The Container Store taps brand ambassadors to inspire people to tackle home organization
The Container Store is betting that seeing others tackle organization projects in their homes will likely make you want to do the same — all while using their products to do so, of course.
That’s the thinking behind the company’s influencer marketing strategy, as well as its five-year-running brand ambassador program in which The Container Store taps creators with 10,000 to 50,000 followers on Instagram, TikTok or YouTube to be brand ambassadors for a year.
“It’s an always-on program,” said Melissa Collins, The Container Store’s CMO. “We started with 10 professional organizers. Over the years, we’ve grown the program to have 20-25 brand ambassadors a year working with organizers or lifestyle influencers.”
The company believes that working with creators who have a smaller following but an engaged audience will help The Container Store get in front of more consumers while also helping influencers boost their following, Collins explained, adding that the brand will put paid media behind its brand ambassadors’ content throughout the partnerships. At the same time, working with influencers over the course of a year gives The Container Store more variety in its content, as “not all brand ambassadors will take the same space and execute it in the same way,” said Collins.
It’s unclear how much of the company’s media budget is dedicated to its brand ambassador program or its overall influencer marketing strategy, as Collins declined to share specific figures or percentages. Per Kantar, The Container Store spent $8 million on advertising during the first six months of 2022 and $11.9 million on advertising for all of 2021. Those figures do not include spending on social media, however, as Kantar doesn’t track spending on social channels.
The Container Store’s brand ambassador program, whose current roster of ambassadors will work with the brand from June 2022 to March 2023, is run as an open call, giving influencers the opportunity to apply to be considered to join. The company’s in-house marketing team selects the brand ambassadors. This year, The Container Store received roughly 2,500 applicants for the program, up nearly three times from the year prior.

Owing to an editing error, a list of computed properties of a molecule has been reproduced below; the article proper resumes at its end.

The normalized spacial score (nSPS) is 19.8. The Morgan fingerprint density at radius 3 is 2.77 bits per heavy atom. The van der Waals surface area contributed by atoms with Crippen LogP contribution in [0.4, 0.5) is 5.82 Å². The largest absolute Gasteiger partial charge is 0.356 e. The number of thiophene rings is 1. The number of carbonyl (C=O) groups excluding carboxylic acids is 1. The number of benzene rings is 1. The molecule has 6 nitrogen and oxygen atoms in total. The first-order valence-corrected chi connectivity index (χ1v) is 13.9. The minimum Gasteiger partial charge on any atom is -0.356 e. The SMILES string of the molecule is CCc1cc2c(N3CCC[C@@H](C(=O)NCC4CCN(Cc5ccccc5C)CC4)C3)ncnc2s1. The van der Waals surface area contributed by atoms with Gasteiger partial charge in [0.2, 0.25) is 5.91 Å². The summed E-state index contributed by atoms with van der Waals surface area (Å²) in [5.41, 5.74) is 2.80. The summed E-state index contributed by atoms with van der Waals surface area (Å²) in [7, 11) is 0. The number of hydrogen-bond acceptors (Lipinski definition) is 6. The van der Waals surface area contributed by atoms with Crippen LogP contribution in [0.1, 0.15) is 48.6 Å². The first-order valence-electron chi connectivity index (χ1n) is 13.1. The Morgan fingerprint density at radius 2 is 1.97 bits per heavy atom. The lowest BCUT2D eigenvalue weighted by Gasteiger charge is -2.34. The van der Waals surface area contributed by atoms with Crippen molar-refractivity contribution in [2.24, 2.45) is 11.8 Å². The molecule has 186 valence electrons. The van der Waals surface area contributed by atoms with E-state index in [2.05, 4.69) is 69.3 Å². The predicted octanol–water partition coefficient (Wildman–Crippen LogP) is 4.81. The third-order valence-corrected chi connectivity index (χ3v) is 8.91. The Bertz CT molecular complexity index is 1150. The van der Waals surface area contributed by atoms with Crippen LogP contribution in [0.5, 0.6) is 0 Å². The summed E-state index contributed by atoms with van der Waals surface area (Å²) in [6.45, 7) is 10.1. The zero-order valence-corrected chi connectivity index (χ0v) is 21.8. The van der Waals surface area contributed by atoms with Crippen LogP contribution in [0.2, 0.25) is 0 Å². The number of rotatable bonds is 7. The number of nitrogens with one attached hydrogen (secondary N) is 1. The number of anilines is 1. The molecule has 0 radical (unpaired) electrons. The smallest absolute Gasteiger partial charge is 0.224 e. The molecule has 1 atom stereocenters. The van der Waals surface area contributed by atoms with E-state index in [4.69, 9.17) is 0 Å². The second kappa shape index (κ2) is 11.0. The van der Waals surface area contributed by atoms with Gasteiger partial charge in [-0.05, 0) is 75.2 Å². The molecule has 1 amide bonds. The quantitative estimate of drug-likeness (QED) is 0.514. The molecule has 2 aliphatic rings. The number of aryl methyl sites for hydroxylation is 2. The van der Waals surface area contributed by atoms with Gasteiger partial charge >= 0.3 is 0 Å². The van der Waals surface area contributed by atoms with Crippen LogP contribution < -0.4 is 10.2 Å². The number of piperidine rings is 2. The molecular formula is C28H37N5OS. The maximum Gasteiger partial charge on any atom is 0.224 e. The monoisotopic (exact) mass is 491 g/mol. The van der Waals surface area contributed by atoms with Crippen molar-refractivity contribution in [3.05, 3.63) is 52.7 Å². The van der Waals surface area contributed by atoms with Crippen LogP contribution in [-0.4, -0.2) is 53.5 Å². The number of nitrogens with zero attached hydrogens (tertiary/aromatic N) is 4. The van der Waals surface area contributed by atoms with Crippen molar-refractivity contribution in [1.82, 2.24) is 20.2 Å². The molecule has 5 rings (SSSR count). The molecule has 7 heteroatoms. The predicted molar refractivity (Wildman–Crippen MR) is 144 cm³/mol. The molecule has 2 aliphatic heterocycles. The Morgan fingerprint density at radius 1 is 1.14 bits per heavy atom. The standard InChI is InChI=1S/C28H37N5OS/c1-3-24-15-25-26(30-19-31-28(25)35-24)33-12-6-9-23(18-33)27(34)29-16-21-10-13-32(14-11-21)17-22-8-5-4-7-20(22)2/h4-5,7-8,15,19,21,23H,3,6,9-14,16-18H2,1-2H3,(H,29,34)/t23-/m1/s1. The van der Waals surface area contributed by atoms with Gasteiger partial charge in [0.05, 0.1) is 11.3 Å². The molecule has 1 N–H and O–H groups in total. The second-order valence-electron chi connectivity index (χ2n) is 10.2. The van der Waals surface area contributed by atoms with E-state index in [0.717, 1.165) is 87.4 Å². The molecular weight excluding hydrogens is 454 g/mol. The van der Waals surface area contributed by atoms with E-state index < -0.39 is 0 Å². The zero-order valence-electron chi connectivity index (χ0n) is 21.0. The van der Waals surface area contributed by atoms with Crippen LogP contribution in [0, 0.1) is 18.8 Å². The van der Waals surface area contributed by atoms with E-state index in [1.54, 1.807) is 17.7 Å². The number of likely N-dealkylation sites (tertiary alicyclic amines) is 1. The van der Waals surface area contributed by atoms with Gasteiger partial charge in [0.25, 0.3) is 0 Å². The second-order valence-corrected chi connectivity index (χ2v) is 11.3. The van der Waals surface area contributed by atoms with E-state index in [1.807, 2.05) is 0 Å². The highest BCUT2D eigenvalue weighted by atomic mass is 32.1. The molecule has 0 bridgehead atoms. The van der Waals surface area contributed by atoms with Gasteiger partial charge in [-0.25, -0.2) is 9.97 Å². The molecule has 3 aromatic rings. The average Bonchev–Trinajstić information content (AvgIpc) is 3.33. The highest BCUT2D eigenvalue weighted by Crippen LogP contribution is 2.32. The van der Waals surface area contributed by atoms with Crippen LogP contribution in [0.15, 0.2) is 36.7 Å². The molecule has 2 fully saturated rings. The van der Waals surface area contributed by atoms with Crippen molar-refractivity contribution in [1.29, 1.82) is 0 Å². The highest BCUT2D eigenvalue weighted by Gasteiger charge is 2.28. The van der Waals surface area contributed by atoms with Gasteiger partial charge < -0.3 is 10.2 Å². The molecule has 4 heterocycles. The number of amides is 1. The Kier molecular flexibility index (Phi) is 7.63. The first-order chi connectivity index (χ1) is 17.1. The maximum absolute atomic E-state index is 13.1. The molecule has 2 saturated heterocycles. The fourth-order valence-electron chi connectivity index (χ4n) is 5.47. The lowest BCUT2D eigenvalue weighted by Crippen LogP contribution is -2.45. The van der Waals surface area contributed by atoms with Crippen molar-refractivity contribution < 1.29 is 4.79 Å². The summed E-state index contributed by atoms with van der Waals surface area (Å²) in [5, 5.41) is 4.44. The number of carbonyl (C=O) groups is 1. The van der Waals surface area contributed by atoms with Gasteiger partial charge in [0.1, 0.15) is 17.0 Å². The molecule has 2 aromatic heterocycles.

The brand ambassadors tend to work on various projects throughout the year using The Container Store’s products and showcasing them on their channels. “Lifestyle influencers and professional organizers are eager to continue to show projects,” said Collins, adding that they “want to tackle storage and organization. They can keep the drumbeat going for 12 months for us.”
The Container Store isn’t alone in eyeing influencers. Per Digiday+ Research, nearly three-quarters of brands (72%) said they spend at least a small portion of their marketing budgets on influencers and 59% of brands said they are at least somewhat confident that influencers drive marketing success.
Working with influencers through a brand ambassador program is a sensible strategy, according to Danielle Wiley, founder of influencer marketing shop Sway Group.
“In general, we love brand ambassadorships,” said Wiley. “We see having some ambassadors in the mix can be hugely successful for a number of reasons. They can tell stories throughout the year. In times of inflation, it can make sense from the influencer side to know about income coming in. From the brand side, lock in influencers for a certain rate. It lets influencers get to know the brand better.”
Aside from the brand ambassador program, The Container Store also works with larger influencers throughout the year who have 500,000 or more followers.
Wiley did question the financial arrangement for the influencers detailed on The Container Store’s website, as the brand touts affiliate commission and exposure as well as free products and gift cards in exchange for full usage of the content created. Wiley noted that, in recent years, influencers have worked to negotiate more with brands for usage rights for their content.
In addition to influencers, The Container Store is also eyeing TikTok and streaming, as well as “looking closely at all of our spends, making sure channels are performing,” amid the economic downturn, Collins said.
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